Young-Chan Han brings up a very significant point that as educators we must take the time to learn about our students’ cultures and more importantly communicate all details and policies to our immigrant families. We had a student in this past school year that got a paper cut. Our school policy is that we have to make a call home anytime a student gets a cut no matter how small. The calls become routine and usually go something like “I was just calling to let you know that Sam got a paper cut today when we were tearing paper for a project. He has a Band-Aid and is back working on the project. We’ll see you at pick up time. Have a good day.” and that’s the end of it. Yet, this particular student was new to our school and when I called stating that she was just fine they responded “oh…we’ll be there in 5 minutes” and hung up. I was a little baffled, but sure enough they were at the school looking frazzled and extremely worried three minutes later. No one had told them our policy about calling for any injury, so when I called home they thought that something must have been terribly wrong and since they didn’t understand the term ‘paper cut’ they rushed over. Young-Chan Han has it exactly right when she states that we must “be proactive” and help our families understand even the minor routines. It would have been much easier to explain our phone call policy prior to an incident, than to try and explain over the phone once they were in a panic. I completely agree that we should never take anything for granted and should always be proactive in explaining policies and routines.

It's always the little things that we tend to overlook! This post helped to reinforce that it is important for me to think at the most basic level where my ELL students are concerned. Sometimes we may be concerned that offering support in what we consider to be rudimentary tasks may be seen as overbearing or insulting. However, my experience living over sees taught me that I would rather have help offered for every little thing than to feel as though I don't have enough support. I imagine this is true for immigrant students and families, as well; your post helped to make this clear to me. A small oversight such as assuming the school supplies will be gathered can lead to further problems. Students may fall behind quickly and the lack of support offered by the school may wrongly lead families to feeling unwelcome, or possibly even inferior and embarrassed. Undue negative feelings would serve to further exacerbate the cultural gap. These anecdotes are perfect for sharing with colleagues, and I intend to do so! Thanks for the insight!

While reading the section “Free and Reduced Meal Forms” it reminded me of a situation that happened at my school at the end of this year. We had a new student who would only be there for two weeks. When it came time to go to lunch he approached me and asked if he would get to eat lunch today. When I responded that he would get to, he asked how he would be able to because he didn’t have money. He had actually come from a different school where he got free lunch and didn’t realize at our school he would as well. Since it was the last couple of weeks of school, somehow it was overlooked that he would still need the forms and need to know about the free lunch. I am sure this is something that happens much more often that it should. It is important that we take a step back at times and remember that not everyone has always been doing things “our way”. There are so many little things that we do on a daily basis, just going through the steps, that we have to keep in mind not everyone has taken the same steps as us!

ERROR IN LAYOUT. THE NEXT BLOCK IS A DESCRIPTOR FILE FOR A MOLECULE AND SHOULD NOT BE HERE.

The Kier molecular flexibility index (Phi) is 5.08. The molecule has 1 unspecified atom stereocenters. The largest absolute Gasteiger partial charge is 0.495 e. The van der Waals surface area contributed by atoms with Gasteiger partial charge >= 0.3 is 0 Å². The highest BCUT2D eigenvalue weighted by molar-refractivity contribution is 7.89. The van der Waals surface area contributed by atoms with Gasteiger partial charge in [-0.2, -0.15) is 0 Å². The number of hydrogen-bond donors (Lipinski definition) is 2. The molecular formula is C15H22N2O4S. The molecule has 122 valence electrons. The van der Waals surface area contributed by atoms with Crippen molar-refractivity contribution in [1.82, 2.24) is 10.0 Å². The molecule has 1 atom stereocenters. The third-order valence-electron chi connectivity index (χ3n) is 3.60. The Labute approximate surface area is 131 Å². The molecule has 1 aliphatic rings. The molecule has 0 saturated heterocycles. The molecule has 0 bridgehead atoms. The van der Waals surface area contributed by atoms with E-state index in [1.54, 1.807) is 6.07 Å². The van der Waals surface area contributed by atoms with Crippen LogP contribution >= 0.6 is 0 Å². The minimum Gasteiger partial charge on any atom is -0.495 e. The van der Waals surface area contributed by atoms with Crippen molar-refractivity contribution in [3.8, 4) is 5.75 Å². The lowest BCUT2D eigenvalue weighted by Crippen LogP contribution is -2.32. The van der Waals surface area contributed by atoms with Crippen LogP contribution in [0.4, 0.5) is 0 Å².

Reading Young-Chan Han’s blog about immigrant families in America was insightful and thought provoking. She reminded me of a Hispanic student in one of my student teaching classes. The school has a high population of ESL children, so the school prepares translated notices for their families. One morning, one of the girls who was Hispanic, but did not receive ESL services or these translated notices, handed my cooperating teacher a letter from her mother written entirely in Spanish. We had no idea her parents spoke only Spanish since she was fluent in English. From that point on we made sure to send home everything in Spanish. I also can relate to the discussion about pizza and the Burmese students. When I moved to Hawaii, the new teacher orientation provided lunch. Along with Chinese food, there was what appeared to be some kind of sushi wraps. Upon closer inspection and talking with other teachers, I discovered they were Spam musubi’s, which are made from Spam, rice, and seaweed, amongst other variations. Spam musubi is a beloved food of the Hawaiian people and oftentimes my students brought them to school for breakfast or lunch.